Without deglazing, increase heat to medium-high, add another tablespoon of oil and the pearl onions, and saute, shaking the pan occasionally, until golden brown all over, ~10 minutes. Transfer onions to the airtight container, return the pan to heat, and deglaze with a few more glugs of wine or some of the water if you've run out. Scrape up all the browned bits, and transfer the liquid to the pot. Add any remaining wine and water to the pot. The rabbit should be mostly covered; add a little extra water if it's not. Increase the heat on the pot to medium-high until it comes to the boil, then reduce to a steady simmer.

Cook 50-70 minutes or until meat pulls apart. Transfer meat -- removing any clinging stew vegetables -- to the container with the mushrooms and onions and refrigerate until the meal assembly.

Strain the liquid into a large measuring cup, press the vegetables against the strainer to release as much juice as possible, then discard the solids. You should have ~2 cups of liquid. If you have significantly more, return it to the pan and simmer another 10 minutes or so until reduced further. Return liquid to measuring cup (or fat separator), cover with plastic wrap, and refrigerate until the meal assembly.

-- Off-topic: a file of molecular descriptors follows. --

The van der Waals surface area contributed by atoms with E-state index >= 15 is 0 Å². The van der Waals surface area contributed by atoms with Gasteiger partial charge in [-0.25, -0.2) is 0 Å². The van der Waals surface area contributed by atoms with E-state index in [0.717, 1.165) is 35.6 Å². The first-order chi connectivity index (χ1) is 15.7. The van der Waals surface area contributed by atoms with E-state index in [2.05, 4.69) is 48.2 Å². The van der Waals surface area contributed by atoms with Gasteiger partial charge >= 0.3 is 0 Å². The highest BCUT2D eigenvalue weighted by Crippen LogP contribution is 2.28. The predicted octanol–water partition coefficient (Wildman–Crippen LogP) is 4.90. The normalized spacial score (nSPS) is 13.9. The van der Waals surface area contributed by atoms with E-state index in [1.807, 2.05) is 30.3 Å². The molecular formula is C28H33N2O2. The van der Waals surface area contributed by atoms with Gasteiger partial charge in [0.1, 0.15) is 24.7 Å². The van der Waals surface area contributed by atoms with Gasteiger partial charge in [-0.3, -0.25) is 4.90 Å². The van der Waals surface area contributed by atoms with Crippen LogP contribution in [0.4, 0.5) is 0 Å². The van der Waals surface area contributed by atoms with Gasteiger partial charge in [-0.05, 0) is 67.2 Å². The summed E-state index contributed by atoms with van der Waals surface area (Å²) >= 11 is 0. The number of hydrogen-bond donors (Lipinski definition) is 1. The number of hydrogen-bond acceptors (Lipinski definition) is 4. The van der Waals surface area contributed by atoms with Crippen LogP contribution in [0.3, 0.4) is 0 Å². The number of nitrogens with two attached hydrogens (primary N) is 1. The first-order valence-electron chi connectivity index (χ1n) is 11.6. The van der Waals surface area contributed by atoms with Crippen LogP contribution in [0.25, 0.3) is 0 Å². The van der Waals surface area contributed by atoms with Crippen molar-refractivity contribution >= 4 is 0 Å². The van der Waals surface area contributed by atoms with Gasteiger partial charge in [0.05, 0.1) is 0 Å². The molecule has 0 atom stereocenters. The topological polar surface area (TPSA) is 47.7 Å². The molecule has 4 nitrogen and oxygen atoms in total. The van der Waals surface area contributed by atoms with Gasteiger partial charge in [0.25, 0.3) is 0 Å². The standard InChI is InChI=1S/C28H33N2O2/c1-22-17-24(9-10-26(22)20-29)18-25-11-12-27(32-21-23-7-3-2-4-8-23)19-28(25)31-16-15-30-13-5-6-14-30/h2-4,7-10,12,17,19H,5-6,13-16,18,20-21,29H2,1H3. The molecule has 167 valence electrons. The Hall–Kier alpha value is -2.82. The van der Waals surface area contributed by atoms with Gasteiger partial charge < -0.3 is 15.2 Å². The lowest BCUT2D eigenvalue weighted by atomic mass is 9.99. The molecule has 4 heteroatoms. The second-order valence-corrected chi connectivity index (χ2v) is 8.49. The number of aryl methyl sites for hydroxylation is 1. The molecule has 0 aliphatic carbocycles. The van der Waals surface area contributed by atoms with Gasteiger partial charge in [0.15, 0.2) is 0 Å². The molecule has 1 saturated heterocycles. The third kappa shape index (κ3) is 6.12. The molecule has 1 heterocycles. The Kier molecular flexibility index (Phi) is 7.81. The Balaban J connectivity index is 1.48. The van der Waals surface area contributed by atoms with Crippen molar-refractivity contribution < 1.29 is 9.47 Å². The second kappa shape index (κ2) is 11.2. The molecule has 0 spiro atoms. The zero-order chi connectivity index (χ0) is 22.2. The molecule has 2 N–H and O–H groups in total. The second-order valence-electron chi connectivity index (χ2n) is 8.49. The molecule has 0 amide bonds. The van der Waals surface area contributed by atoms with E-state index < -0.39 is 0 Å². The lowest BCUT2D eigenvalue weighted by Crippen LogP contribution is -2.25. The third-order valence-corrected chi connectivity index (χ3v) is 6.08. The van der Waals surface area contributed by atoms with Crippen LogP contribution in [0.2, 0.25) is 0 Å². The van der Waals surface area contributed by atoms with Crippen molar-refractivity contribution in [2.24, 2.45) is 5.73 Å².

Bring water to a boil and cook pasta.

Meanwhile, pull rabbit meat from the bones in as large of pieces as possible from the body and in similar sizes shreds from the legs. Scrape off the white fat layer from cooking liquid and discard. Transfer liquid to an appropriately-sized pot over medium heat. (It'll be pretty gelatinous from the bones; this is not fat and it'll quickly thin.) Bring to the boil and whisk in cocoa powder. Stir in meat, mushrooms, and pearl onions and simmer until everything is completely heated through. Adjust salt and add black pepper to taste. Serve immediately over warm pasta, garnished with chopped parsley.

[We had Vichy carrots and a fennel-celery salad on the side.]


  1. It was delicious! I would never had guessed it was the "Easter Bunny" on my plate. Thank you for all the delicious culinary delights you served during our visit.

  2. I'm getting a rabbit and making this. It's funny you mentioned the gelatinous liquid because we just talked about how the bones do that to liquid in class yesterday.